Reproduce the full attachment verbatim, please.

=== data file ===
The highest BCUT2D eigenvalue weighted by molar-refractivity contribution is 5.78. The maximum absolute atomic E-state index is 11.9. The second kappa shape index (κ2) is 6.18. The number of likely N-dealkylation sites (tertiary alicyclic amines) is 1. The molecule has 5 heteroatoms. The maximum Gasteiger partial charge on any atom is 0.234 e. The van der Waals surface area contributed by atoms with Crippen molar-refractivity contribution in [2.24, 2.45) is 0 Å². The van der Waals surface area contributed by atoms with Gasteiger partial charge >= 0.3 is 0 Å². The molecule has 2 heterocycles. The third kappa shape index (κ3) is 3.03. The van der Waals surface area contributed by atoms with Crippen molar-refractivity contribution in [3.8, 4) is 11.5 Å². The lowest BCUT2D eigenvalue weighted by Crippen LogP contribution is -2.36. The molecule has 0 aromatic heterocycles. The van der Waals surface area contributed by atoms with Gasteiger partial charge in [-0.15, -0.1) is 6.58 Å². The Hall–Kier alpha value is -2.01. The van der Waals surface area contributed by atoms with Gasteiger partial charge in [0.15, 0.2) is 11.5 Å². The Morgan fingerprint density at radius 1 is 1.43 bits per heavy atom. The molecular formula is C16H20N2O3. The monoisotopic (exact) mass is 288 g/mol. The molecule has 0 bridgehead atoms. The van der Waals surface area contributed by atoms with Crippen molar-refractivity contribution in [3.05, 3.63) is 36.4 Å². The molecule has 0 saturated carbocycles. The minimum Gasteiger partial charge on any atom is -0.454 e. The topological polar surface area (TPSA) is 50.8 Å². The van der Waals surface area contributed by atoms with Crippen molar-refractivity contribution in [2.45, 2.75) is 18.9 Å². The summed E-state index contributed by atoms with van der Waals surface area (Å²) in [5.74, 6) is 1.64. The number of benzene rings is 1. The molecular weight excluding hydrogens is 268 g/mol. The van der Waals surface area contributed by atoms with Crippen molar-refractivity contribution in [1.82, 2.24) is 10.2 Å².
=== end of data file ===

The highest BCUT2D eigenvalue weighted by molar-refractivity contribution is 5.78. The maximum absolute atomic E-state index is 11.9. The second kappa shape index (κ2) is 6.18. The number of likely N-dealkylation sites (tertiary alicyclic amines) is 1. The molecule has 5 heteroatoms. The maximum Gasteiger partial charge on any atom is 0.234 e. The van der Waals surface area contributed by atoms with Crippen molar-refractivity contribution in [2.24, 2.45) is 0 Å². The van der Waals surface area contributed by atoms with Gasteiger partial charge >= 0.3 is 0 Å². The molecule has 2 heterocycles. The third kappa shape index (κ3) is 3.03. The van der Waals surface area contributed by atoms with Crippen molar-refractivity contribution in [3.8, 4) is 11.5 Å². The lowest BCUT2D eigenvalue weighted by Crippen LogP contribution is -2.36. The molecule has 0 aromatic heterocycles. The van der Waals surface area contributed by atoms with Gasteiger partial charge in [-0.15, -0.1) is 6.58 Å². The Hall–Kier alpha value is -2.01. The van der Waals surface area contributed by atoms with Gasteiger partial charge in [0.15, 0.2) is 11.5 Å². The Morgan fingerprint density at radius 1 is 1.43 bits per heavy atom. The molecular formula is C16H20N2O3. The monoisotopic (exact) mass is 288 g/mol. The molecule has 0 bridgehead atoms. The van der Waals surface area contributed by atoms with Crippen molar-refractivity contribution in [3.05, 3.63) is 36.4 Å². The molecule has 0 saturated carbocycles. The minimum Gasteiger partial charge on any atom is -0.454 e. The topological polar surface area (TPSA) is 50.8 Å². The van der Waals surface area contributed by atoms with Crippen molar-refractivity contribution in [2.45, 2.75) is 18.9 Å². The summed E-state index contributed by atoms with van der Waals surface area (Å²) in [5.74, 6) is 1.64. The number of benzene rings is 1. The molecular weight excluding hydrogens is 268 g/mol. The van der Waals surface area contributed by atoms with Crippen molar-refractivity contribution in [1.82, 2.24) is 10.2 Å².